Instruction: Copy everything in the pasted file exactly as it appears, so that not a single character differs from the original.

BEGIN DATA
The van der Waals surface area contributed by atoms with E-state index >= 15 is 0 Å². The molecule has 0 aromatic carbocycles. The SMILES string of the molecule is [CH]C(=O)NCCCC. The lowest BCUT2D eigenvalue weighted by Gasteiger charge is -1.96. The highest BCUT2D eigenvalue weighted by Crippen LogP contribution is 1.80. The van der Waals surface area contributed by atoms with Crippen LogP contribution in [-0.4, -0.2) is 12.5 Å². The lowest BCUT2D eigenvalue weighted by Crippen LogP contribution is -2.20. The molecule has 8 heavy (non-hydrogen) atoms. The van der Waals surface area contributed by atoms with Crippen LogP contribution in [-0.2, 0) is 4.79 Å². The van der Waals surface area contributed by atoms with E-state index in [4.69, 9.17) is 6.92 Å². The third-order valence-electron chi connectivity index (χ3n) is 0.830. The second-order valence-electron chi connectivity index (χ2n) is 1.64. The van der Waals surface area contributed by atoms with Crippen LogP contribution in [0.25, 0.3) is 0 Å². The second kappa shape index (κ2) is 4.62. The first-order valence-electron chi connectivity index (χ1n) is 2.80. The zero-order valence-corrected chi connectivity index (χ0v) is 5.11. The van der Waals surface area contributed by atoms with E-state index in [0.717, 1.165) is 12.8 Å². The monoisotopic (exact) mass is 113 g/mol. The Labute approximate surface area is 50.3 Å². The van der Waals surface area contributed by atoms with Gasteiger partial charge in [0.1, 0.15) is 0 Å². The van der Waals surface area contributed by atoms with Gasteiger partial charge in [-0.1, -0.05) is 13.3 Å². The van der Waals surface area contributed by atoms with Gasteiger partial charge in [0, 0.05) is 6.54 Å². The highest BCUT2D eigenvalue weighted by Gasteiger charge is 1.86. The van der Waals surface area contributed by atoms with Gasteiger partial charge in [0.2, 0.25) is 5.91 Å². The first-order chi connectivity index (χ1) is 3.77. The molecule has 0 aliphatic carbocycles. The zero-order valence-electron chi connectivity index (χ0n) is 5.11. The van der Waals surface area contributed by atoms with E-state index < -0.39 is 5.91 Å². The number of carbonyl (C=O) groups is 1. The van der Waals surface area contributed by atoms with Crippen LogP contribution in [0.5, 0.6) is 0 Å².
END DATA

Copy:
The van der Waals surface area contributed by atoms with E-state index >= 15 is 0 Å². The molecule has 0 aromatic carbocycles. The SMILES string of the molecule is [CH]C(=O)NCCCC. The lowest BCUT2D eigenvalue weighted by Gasteiger charge is -1.96. The highest BCUT2D eigenvalue weighted by Crippen LogP contribution is 1.80. The van der Waals surface area contributed by atoms with Crippen LogP contribution in [-0.4, -0.2) is 12.5 Å². The lowest BCUT2D eigenvalue weighted by Crippen LogP contribution is -2.20. The molecule has 8 heavy (non-hydrogen) atoms. The van der Waals surface area contributed by atoms with Crippen LogP contribution in [-0.2, 0) is 4.79 Å². The van der Waals surface area contributed by atoms with E-state index in [4.69, 9.17) is 6.92 Å². The third-order valence-electron chi connectivity index (χ3n) is 0.830. The second-order valence-electron chi connectivity index (χ2n) is 1.64. The van der Waals surface area contributed by atoms with Crippen LogP contribution in [0.25, 0.3) is 0 Å². The second kappa shape index (κ2) is 4.62. The first-order valence-electron chi connectivity index (χ1n) is 2.80. The zero-order valence-corrected chi connectivity index (χ0v) is 5.11. The van der Waals surface area contributed by atoms with E-state index in [0.717, 1.165) is 12.8 Å². The monoisotopic (exact) mass is 113 g/mol. The Labute approximate surface area is 50.3 Å². The van der Waals surface area contributed by atoms with Gasteiger partial charge in [0.1, 0.15) is 0 Å². The van der Waals surface area contributed by atoms with Gasteiger partial charge in [-0.1, -0.05) is 13.3 Å². The van der Waals surface area contributed by atoms with Gasteiger partial charge in [0, 0.05) is 6.54 Å². The highest BCUT2D eigenvalue weighted by Gasteiger charge is 1.86. The van der Waals surface area contributed by atoms with Gasteiger partial charge in [0.2, 0.25) is 5.91 Å². The first-order chi connectivity index (χ1) is 3.77. The molecule has 0 aliphatic carbocycles. The zero-order valence-electron chi connectivity index (χ0n) is 5.11. The van der Waals surface area contributed by atoms with E-state index < -0.39 is 5.91 Å². The number of carbonyl (C=O) groups is 1. The van der Waals surface area contributed by atoms with Crippen LogP contribution in [0.5, 0.6) is 0 Å².